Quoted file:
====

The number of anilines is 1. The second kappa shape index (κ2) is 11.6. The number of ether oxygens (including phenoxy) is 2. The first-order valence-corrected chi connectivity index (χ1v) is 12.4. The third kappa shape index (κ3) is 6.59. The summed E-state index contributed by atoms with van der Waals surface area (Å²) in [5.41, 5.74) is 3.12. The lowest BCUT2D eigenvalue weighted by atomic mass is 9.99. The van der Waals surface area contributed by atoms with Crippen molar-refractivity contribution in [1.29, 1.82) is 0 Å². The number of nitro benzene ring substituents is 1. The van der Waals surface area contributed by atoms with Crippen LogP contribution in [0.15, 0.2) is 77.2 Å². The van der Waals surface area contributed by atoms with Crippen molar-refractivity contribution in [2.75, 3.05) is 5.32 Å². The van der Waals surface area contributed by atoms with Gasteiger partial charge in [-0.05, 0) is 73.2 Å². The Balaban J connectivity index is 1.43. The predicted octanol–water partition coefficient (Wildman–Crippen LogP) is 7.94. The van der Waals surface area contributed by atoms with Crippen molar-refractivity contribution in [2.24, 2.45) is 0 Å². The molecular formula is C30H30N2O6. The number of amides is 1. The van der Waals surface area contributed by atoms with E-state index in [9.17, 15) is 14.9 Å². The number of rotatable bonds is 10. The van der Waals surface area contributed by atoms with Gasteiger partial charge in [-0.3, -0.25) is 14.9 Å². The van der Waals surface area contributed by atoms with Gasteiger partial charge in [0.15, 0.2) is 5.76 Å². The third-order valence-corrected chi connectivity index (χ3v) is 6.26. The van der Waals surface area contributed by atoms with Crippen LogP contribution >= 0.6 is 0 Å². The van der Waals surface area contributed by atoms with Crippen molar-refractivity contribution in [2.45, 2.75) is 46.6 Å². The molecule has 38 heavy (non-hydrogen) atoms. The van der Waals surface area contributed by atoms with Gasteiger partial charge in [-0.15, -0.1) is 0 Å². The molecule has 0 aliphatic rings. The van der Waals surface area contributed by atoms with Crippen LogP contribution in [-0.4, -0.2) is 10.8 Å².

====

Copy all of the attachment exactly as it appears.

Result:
The number of anilines is 1. The second kappa shape index (κ2) is 11.6. The number of ether oxygens (including phenoxy) is 2. The first-order valence-corrected chi connectivity index (χ1v) is 12.4. The third kappa shape index (κ3) is 6.59. The summed E-state index contributed by atoms with van der Waals surface area (Å²) in [5.41, 5.74) is 3.12. The lowest BCUT2D eigenvalue weighted by atomic mass is 9.99. The van der Waals surface area contributed by atoms with Crippen molar-refractivity contribution in [1.29, 1.82) is 0 Å². The number of nitro benzene ring substituents is 1. The van der Waals surface area contributed by atoms with Crippen LogP contribution in [0.15, 0.2) is 77.2 Å². The van der Waals surface area contributed by atoms with Crippen molar-refractivity contribution in [2.75, 3.05) is 5.32 Å². The van der Waals surface area contributed by atoms with Gasteiger partial charge in [-0.05, 0) is 73.2 Å². The Balaban J connectivity index is 1.43. The predicted octanol–water partition coefficient (Wildman–Crippen LogP) is 7.94. The van der Waals surface area contributed by atoms with Crippen molar-refractivity contribution in [2.24, 2.45) is 0 Å². The molecular formula is C30H30N2O6. The number of amides is 1. The van der Waals surface area contributed by atoms with E-state index in [9.17, 15) is 14.9 Å². The number of rotatable bonds is 10. The van der Waals surface area contributed by atoms with Gasteiger partial charge in [-0.3, -0.25) is 14.9 Å². The van der Waals surface area contributed by atoms with Gasteiger partial charge in [0.15, 0.2) is 5.76 Å². The third-order valence-corrected chi connectivity index (χ3v) is 6.26. The van der Waals surface area contributed by atoms with Crippen LogP contribution >= 0.6 is 0 Å². The van der Waals surface area contributed by atoms with Crippen molar-refractivity contribution in [2.45, 2.75) is 46.6 Å². The molecule has 38 heavy (non-hydrogen) atoms. The van der Waals surface area contributed by atoms with Gasteiger partial charge in [-0.15, -0.1) is 0 Å². The molecule has 0 aliphatic rings. The van der Waals surface area contributed by atoms with Crippen LogP contribution in [-0.4, -0.2) is 10.8 Å².